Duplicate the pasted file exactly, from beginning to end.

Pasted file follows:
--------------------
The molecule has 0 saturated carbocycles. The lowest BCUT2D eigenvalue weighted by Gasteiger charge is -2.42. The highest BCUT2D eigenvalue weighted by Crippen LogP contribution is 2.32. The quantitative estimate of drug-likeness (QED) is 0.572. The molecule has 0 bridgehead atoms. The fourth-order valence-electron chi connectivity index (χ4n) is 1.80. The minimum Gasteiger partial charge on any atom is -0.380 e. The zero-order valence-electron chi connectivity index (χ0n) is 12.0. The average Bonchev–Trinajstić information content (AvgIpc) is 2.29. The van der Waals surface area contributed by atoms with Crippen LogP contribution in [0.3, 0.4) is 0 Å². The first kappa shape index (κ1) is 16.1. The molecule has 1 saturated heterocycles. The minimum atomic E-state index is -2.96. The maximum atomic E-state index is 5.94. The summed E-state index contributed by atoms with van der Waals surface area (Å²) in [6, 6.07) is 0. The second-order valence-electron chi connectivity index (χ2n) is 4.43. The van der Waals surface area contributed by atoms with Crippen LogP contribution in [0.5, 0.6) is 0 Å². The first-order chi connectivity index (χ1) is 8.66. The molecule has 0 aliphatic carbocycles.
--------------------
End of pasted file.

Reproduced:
The molecule has 0 saturated carbocycles. The lowest BCUT2D eigenvalue weighted by Gasteiger charge is -2.42. The highest BCUT2D eigenvalue weighted by Crippen LogP contribution is 2.32. The quantitative estimate of drug-likeness (QED) is 0.572. The molecule has 0 bridgehead atoms. The fourth-order valence-electron chi connectivity index (χ4n) is 1.80. The minimum Gasteiger partial charge on any atom is -0.380 e. The zero-order valence-electron chi connectivity index (χ0n) is 12.0. The average Bonchev–Trinajstić information content (AvgIpc) is 2.29. The van der Waals surface area contributed by atoms with Crippen LogP contribution in [0.3, 0.4) is 0 Å². The first kappa shape index (κ1) is 16.1. The molecule has 1 saturated heterocycles. The minimum atomic E-state index is -2.96. The maximum atomic E-state index is 5.94. The summed E-state index contributed by atoms with van der Waals surface area (Å²) in [6, 6.07) is 0. The second-order valence-electron chi connectivity index (χ2n) is 4.43. The van der Waals surface area contributed by atoms with Crippen LogP contribution in [0.5, 0.6) is 0 Å². The first-order chi connectivity index (χ1) is 8.66. The molecule has 0 aliphatic carbocycles.